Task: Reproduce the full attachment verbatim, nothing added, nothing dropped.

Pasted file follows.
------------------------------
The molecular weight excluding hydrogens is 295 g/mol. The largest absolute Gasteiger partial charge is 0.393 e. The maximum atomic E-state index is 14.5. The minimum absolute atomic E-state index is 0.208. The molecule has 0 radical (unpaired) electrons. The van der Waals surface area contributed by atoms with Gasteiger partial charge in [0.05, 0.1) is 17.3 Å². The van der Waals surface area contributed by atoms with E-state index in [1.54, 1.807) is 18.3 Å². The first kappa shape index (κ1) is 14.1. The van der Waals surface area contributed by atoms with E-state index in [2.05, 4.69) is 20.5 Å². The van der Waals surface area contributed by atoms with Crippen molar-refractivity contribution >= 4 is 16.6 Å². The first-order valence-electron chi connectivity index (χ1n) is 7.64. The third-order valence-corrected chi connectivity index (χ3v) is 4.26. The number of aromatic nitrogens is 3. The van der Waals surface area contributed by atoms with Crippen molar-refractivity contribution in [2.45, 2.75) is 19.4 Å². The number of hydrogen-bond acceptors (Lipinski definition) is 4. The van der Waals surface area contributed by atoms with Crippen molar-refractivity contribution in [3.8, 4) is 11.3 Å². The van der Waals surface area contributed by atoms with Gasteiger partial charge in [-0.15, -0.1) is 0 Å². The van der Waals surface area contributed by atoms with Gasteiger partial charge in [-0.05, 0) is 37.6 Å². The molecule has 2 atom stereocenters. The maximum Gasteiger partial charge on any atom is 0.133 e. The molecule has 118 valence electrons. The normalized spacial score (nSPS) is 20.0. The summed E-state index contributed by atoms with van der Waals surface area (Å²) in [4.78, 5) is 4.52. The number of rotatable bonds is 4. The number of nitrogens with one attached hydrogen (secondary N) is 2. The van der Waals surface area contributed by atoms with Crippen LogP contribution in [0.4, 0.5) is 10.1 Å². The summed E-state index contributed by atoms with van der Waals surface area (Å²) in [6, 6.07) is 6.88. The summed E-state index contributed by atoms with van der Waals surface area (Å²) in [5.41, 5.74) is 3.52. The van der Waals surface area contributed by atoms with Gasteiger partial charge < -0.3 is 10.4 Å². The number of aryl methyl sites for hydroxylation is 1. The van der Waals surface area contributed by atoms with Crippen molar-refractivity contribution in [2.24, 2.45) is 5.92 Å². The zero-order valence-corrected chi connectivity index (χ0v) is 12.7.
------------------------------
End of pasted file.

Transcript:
The molecular weight excluding hydrogens is 295 g/mol. The largest absolute Gasteiger partial charge is 0.393 e. The maximum atomic E-state index is 14.5. The minimum absolute atomic E-state index is 0.208. The molecule has 0 radical (unpaired) electrons. The van der Waals surface area contributed by atoms with Gasteiger partial charge in [0.05, 0.1) is 17.3 Å². The van der Waals surface area contributed by atoms with E-state index in [1.54, 1.807) is 18.3 Å². The first kappa shape index (κ1) is 14.1. The van der Waals surface area contributed by atoms with E-state index in [2.05, 4.69) is 20.5 Å². The van der Waals surface area contributed by atoms with Crippen molar-refractivity contribution >= 4 is 16.6 Å². The first-order valence-electron chi connectivity index (χ1n) is 7.64. The third-order valence-corrected chi connectivity index (χ3v) is 4.26. The number of aromatic nitrogens is 3. The van der Waals surface area contributed by atoms with Crippen molar-refractivity contribution in [2.45, 2.75) is 19.4 Å². The number of hydrogen-bond acceptors (Lipinski definition) is 4. The van der Waals surface area contributed by atoms with Crippen molar-refractivity contribution in [3.8, 4) is 11.3 Å². The van der Waals surface area contributed by atoms with Gasteiger partial charge in [-0.15, -0.1) is 0 Å². The van der Waals surface area contributed by atoms with Gasteiger partial charge in [-0.05, 0) is 37.6 Å². The molecule has 2 atom stereocenters. The maximum Gasteiger partial charge on any atom is 0.133 e. The molecule has 118 valence electrons. The normalized spacial score (nSPS) is 20.0. The summed E-state index contributed by atoms with van der Waals surface area (Å²) in [4.78, 5) is 4.52. The number of rotatable bonds is 4. The number of nitrogens with one attached hydrogen (secondary N) is 2. The van der Waals surface area contributed by atoms with Crippen LogP contribution in [0.4, 0.5) is 10.1 Å². The summed E-state index contributed by atoms with van der Waals surface area (Å²) in [6, 6.07) is 6.88. The summed E-state index contributed by atoms with van der Waals surface area (Å²) in [5.41, 5.74) is 3.52. The van der Waals surface area contributed by atoms with Gasteiger partial charge < -0.3 is 10.4 Å². The number of aryl methyl sites for hydroxylation is 1. The van der Waals surface area contributed by atoms with Crippen molar-refractivity contribution in [2.24, 2.45) is 5.92 Å². The zero-order valence-corrected chi connectivity index (χ0v) is 12.7.